World Bulletin / News Desk
A Turkish court will pass judgment on Monday on nearly 300 defendants accused of plotting to topple the government in a battleground case.
Security forces set up barricades around the courthouse in the Silivri jail complex, west of Istanbul, to tighten security after the defendants' supporters vowed to hold a demonstration against the five-year trial that has exposed deep divisions in Turkish society.
Prosecutors say an alleged network of secular arch-nationalists, code-named Ergenekon, pursued extra-judicial killings and bombings in order to trigger a military coup, an example of the anti-democratic forces which Erdogan says his AK Party has fought to stamp out.
Ahead of the verdict, state authorities banned protests at the court, and police on Saturday raided offices of a secularist association, political party and television channel, detaining 20 people for calling for demonstrations.
Police sealed off the main road to the courthouse with fencing topped with razor wire and concrete blocks and around 100 people chanted anti-government slogans.
"The day will come when the AKP will pay the price," some chanted on the approach road to Silivri, where hundreds of riot police were on duty, backed by water cannon vehicles.
Among the 275 defendants accused in the case are retired armed forces commander Ilker Basbug and other military officers, politicians, academics and journalists. They deny the charges.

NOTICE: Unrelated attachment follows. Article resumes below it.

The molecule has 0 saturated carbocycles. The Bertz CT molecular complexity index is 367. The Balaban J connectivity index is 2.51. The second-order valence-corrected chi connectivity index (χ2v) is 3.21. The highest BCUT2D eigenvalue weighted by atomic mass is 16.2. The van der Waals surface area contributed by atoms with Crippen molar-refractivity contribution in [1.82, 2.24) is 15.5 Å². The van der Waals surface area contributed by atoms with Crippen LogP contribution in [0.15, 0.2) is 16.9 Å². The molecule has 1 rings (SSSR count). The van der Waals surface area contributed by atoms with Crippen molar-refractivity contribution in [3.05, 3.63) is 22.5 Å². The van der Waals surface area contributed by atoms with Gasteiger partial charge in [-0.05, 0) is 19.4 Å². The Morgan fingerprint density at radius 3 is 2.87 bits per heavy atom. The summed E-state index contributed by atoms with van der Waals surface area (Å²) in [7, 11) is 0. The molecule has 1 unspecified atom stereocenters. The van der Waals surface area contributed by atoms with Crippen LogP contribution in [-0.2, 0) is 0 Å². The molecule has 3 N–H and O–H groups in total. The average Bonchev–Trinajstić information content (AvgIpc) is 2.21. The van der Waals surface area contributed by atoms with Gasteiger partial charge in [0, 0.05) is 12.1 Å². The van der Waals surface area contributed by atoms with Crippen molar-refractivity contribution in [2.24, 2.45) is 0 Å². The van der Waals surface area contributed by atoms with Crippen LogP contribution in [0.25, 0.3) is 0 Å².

The threat of a coup is not far-fetched: the secularist military staged three coups in Turkey between 1960 and 1980 and pushed the first Islamist-led government out of office in 1997.
But Erdogan has gradually chipped away at the army's influence since his AK Party first came to power in 2002, including in the courts with the Ergenekon case and the separate "Sledgehammer" plot.
Last September, the court in Silivri sentenced more than 300 military officers to jail on charges of plotting to overthrow Erdogan a decade ago in "Sledgehammer".
The Turkish public initially widely welcomed the trial on the grounds it would bring to account the country's "Deep State" - an undefined network of secularists long believed to have been pulling the strings of power in Turkey.
The court is expected to begin reading the Ergenekon judgment on Monday morning but the exact timing was uncertain. Prosecutors have demanded life sentences for 64 of the defendants. Any defendants found guilty were expected to appeal.Last Mod: 05 Ağustos 2013, 11:14